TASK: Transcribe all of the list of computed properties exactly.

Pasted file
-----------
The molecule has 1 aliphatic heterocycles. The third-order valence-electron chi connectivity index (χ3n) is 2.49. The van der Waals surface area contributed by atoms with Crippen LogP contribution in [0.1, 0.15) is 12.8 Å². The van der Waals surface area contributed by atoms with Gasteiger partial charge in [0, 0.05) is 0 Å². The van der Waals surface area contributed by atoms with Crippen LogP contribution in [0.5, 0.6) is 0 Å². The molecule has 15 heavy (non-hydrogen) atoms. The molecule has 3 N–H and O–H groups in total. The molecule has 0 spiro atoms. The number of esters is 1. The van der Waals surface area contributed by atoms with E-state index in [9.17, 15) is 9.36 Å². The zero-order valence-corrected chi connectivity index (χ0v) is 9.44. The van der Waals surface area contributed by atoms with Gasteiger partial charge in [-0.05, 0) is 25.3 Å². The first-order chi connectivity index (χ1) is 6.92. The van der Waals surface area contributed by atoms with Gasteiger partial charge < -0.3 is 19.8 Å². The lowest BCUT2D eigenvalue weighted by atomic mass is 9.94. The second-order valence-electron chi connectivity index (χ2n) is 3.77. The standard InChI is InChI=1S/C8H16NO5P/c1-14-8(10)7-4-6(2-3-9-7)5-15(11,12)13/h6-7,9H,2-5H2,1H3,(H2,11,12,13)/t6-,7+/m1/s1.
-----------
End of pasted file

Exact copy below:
The molecule has 1 aliphatic heterocycles. The third-order valence-electron chi connectivity index (χ3n) is 2.49. The van der Waals surface area contributed by atoms with Crippen LogP contribution in [0.1, 0.15) is 12.8 Å². The van der Waals surface area contributed by atoms with Gasteiger partial charge in [0, 0.05) is 0 Å². The van der Waals surface area contributed by atoms with Crippen LogP contribution in [0.5, 0.6) is 0 Å². The molecule has 15 heavy (non-hydrogen) atoms. The molecule has 3 N–H and O–H groups in total. The molecule has 0 spiro atoms. The number of esters is 1. The van der Waals surface area contributed by atoms with E-state index in [9.17, 15) is 9.36 Å². The zero-order valence-corrected chi connectivity index (χ0v) is 9.44. The van der Waals surface area contributed by atoms with Gasteiger partial charge in [-0.05, 0) is 25.3 Å². The first-order chi connectivity index (χ1) is 6.92. The van der Waals surface area contributed by atoms with Gasteiger partial charge < -0.3 is 19.8 Å². The lowest BCUT2D eigenvalue weighted by atomic mass is 9.94. The second-order valence-electron chi connectivity index (χ2n) is 3.77. The standard InChI is InChI=1S/C8H16NO5P/c1-14-8(10)7-4-6(2-3-9-7)5-15(11,12)13/h6-7,9H,2-5H2,1H3,(H2,11,12,13)/t6-,7+/m1/s1.